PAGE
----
NBA Salary Cap, Luxury Tax Levels for 2013-14 Season Increase Slightly

Damian Lillard, Kobe BryantTeams that pushed up against the salary cap and luxury tax lines last season will get some, but not much, relief in 2013-14.

The NBA set those thresholds Tuesday, announcing a salary cap of $58.679 million and a luxury tax level of $71.748 million. Those are slight increases from the $58.044 million salary cap and $70.31 million tax level of the 2012-13 season. The NBA also announced a minimum salary level of $52.811 million, or 90 percent of the cap.

The league also outlined its new tax policy, which becomes more stringent this year and gets increasingly punitive over the next few years. Until this summer, teams have been taxed on a dollar-for-dollar basis for each dollar over the tax level. The tax in 2013-14 will start at $1.50 per $1 over the tax and increase with each $5 million a team is over the cap.

  • Portion of team salary $0-$4.99 million over tax level:       $1.50 for $1
  • Portion of team salary $5-$9.99 million over tax level:       $1.75 for $1
  • Portion of team salary $10-$14.99 million over tax level:   $2.50 for $1
  • Portion of team salary $15-$19.99 million over tax level:   $3.25 for $1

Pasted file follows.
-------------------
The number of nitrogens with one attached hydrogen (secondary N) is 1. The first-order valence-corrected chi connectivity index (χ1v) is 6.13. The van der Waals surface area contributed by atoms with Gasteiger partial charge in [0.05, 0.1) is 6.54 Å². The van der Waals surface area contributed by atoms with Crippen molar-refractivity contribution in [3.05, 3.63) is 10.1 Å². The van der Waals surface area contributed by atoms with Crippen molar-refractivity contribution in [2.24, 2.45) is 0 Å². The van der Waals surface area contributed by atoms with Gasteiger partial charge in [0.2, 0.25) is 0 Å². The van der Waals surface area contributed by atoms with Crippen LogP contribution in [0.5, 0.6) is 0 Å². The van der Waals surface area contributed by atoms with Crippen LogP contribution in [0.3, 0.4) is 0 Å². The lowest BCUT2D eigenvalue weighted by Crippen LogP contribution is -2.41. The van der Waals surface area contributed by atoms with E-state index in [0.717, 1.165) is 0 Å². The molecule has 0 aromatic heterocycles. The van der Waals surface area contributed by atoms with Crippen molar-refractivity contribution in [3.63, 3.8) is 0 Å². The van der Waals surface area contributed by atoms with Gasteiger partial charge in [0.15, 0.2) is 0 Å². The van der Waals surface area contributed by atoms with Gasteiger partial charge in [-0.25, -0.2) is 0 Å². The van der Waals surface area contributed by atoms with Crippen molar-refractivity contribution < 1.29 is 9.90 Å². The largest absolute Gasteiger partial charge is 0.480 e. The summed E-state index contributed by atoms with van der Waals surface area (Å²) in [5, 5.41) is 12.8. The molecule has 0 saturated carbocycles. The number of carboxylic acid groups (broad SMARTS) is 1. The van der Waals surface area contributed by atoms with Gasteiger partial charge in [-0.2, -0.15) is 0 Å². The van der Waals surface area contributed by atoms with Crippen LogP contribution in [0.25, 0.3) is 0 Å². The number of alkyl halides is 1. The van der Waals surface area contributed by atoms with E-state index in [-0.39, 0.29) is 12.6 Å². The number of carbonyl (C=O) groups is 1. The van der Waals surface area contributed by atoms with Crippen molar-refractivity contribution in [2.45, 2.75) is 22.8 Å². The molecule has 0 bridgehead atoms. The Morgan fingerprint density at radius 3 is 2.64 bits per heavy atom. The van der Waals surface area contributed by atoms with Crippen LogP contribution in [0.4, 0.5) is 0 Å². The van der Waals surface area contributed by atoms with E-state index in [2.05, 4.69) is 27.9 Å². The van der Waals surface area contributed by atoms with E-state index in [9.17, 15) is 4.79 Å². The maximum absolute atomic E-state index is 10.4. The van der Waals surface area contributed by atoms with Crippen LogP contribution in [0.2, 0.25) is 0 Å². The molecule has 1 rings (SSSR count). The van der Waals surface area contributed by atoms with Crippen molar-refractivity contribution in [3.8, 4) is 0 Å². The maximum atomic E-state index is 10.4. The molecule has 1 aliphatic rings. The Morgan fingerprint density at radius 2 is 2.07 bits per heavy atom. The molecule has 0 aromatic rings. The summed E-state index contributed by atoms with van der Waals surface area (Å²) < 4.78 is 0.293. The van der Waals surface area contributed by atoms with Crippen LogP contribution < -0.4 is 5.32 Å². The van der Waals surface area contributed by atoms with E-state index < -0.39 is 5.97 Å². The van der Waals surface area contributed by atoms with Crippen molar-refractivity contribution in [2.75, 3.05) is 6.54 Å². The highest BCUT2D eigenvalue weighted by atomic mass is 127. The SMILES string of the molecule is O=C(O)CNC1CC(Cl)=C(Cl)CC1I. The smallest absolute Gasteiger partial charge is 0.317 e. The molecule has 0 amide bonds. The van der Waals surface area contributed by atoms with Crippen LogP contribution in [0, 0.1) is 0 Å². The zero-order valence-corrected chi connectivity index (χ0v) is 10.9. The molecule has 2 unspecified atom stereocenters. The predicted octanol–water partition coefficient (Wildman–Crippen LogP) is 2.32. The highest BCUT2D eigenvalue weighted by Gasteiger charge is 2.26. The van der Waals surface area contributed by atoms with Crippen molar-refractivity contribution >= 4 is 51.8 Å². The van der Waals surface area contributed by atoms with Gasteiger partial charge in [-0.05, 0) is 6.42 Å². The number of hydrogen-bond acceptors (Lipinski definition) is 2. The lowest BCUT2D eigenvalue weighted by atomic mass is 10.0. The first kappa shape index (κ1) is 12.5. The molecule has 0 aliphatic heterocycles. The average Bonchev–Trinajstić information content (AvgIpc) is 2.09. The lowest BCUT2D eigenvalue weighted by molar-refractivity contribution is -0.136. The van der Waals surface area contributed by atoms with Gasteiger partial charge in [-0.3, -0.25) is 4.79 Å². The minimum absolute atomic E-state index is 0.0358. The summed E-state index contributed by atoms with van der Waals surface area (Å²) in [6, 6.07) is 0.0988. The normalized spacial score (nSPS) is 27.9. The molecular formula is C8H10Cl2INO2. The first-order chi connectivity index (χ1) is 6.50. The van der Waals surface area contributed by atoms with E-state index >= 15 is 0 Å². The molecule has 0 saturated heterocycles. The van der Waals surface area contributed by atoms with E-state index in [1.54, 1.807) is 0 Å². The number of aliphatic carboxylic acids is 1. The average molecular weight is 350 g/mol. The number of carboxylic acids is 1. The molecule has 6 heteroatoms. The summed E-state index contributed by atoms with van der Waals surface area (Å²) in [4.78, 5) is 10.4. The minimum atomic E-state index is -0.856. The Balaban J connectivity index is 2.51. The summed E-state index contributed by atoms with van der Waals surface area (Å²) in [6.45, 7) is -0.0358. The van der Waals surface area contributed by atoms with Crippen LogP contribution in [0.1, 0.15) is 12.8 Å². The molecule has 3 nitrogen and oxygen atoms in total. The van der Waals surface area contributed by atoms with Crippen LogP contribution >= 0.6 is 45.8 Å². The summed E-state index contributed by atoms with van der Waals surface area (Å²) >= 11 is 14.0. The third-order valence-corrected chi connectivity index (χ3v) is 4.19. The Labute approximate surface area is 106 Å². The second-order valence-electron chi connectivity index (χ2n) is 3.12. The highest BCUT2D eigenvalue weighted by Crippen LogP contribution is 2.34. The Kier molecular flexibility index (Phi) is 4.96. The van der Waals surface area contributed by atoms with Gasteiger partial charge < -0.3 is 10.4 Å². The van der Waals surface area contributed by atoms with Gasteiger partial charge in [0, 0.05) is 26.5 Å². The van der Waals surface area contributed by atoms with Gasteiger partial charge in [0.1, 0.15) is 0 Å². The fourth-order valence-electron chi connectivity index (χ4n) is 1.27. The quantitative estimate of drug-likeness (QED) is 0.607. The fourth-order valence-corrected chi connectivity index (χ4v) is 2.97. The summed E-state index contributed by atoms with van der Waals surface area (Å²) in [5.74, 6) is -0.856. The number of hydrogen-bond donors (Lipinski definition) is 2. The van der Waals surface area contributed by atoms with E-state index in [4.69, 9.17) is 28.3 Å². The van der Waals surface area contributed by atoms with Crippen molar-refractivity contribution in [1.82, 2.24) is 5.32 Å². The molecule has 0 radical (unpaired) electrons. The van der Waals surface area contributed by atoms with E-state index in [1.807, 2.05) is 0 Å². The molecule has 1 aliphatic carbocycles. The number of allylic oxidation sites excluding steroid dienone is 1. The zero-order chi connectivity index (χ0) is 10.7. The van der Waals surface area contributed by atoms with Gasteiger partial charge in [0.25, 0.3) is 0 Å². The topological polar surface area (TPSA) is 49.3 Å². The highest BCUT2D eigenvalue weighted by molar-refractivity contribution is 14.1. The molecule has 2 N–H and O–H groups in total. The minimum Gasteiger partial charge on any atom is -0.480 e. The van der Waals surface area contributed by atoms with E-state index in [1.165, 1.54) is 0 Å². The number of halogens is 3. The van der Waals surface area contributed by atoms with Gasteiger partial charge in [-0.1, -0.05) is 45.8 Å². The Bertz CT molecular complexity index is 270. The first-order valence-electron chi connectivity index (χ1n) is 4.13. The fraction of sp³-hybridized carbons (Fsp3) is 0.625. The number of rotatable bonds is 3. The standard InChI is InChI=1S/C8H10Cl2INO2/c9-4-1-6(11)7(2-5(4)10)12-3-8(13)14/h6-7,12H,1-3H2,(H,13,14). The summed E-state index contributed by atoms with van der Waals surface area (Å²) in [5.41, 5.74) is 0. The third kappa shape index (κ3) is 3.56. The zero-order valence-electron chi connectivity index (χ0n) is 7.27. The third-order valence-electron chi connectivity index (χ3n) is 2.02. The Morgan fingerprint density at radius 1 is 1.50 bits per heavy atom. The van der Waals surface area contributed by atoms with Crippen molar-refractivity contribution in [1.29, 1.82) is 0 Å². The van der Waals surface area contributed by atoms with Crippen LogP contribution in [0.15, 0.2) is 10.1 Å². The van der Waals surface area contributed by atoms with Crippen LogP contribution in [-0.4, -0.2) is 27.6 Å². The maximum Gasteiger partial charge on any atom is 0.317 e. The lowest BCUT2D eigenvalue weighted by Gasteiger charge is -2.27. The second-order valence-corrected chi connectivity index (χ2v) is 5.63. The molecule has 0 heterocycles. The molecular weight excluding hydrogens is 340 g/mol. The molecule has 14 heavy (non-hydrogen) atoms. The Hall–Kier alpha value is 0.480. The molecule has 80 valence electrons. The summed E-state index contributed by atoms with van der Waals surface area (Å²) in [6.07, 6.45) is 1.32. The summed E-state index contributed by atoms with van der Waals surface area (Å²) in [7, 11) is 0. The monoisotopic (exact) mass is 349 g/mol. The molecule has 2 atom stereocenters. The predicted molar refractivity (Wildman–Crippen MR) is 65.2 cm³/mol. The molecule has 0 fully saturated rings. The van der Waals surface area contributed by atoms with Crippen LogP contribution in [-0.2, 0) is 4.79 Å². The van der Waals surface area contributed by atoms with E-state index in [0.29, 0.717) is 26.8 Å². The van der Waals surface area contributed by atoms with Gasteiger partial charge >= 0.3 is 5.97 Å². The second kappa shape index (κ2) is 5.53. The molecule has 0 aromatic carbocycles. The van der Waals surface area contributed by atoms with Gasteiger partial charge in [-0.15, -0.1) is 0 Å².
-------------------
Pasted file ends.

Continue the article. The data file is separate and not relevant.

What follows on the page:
• Rates increase by $0.50 for each additional $5 million of team salary above the tax level.

Three mid-level exceptions were also finalized based on the new salary rules. Non-taxpaying teams can offer a mid-level contract of $5.15 million for this season. Taxpaying teams can offer a mid-level of only $3.183 million. Teams will salary cap room can offer a mid-level of $2.652 million. (Teams below the salary cap presumably do not need to use the mid-level exception to control costs, thus the amount is lower than for teams above the cap or tax lines.)

The new cap and tax levels went into effect at 12:01 a.m. ET Wednesday, when the league lifted its ban on trades and free agent signings.

Yardbarker

Follow

Get every new post delivered to your Inbox.

Join 195,625 other followers